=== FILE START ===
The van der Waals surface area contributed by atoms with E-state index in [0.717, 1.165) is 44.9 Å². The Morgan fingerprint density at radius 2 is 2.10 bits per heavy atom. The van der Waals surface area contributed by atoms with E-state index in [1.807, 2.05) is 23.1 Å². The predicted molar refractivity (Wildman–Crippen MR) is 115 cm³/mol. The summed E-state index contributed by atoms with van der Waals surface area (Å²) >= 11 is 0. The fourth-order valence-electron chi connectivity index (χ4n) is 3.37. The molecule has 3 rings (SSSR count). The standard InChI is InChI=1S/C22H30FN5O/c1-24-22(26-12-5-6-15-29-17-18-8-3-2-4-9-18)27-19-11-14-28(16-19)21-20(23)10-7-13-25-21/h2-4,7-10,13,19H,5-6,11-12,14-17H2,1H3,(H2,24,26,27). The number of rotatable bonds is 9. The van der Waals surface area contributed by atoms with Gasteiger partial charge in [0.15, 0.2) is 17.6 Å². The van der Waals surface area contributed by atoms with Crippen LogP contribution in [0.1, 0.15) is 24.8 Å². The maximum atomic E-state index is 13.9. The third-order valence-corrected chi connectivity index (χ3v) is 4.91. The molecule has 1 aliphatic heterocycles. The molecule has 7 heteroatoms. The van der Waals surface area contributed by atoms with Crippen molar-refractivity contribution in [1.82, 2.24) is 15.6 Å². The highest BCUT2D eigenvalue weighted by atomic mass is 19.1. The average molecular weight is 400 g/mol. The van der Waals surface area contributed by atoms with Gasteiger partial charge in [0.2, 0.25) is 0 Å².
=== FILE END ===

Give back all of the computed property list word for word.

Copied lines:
The van der Waals surface area contributed by atoms with E-state index in [0.717, 1.165) is 44.9 Å². The Morgan fingerprint density at radius 2 is 2.10 bits per heavy atom. The van der Waals surface area contributed by atoms with E-state index in [1.807, 2.05) is 23.1 Å². The predicted molar refractivity (Wildman–Crippen MR) is 115 cm³/mol. The summed E-state index contributed by atoms with van der Waals surface area (Å²) >= 11 is 0. The fourth-order valence-electron chi connectivity index (χ4n) is 3.37. The molecule has 3 rings (SSSR count). The standard InChI is InChI=1S/C22H30FN5O/c1-24-22(26-12-5-6-15-29-17-18-8-3-2-4-9-18)27-19-11-14-28(16-19)21-20(23)10-7-13-25-21/h2-4,7-10,13,19H,5-6,11-12,14-17H2,1H3,(H2,24,26,27). The number of rotatable bonds is 9. The van der Waals surface area contributed by atoms with Gasteiger partial charge in [0.15, 0.2) is 17.6 Å². The van der Waals surface area contributed by atoms with Crippen LogP contribution in [0.1, 0.15) is 24.8 Å². The maximum atomic E-state index is 13.9. The third-order valence-corrected chi connectivity index (χ3v) is 4.91. The molecule has 1 aliphatic heterocycles. The molecule has 7 heteroatoms. The van der Waals surface area contributed by atoms with Crippen molar-refractivity contribution in [1.82, 2.24) is 15.6 Å². The highest BCUT2D eigenvalue weighted by atomic mass is 19.1. The average molecular weight is 400 g/mol. The van der Waals surface area contributed by atoms with Gasteiger partial charge in [0.2, 0.25) is 0 Å².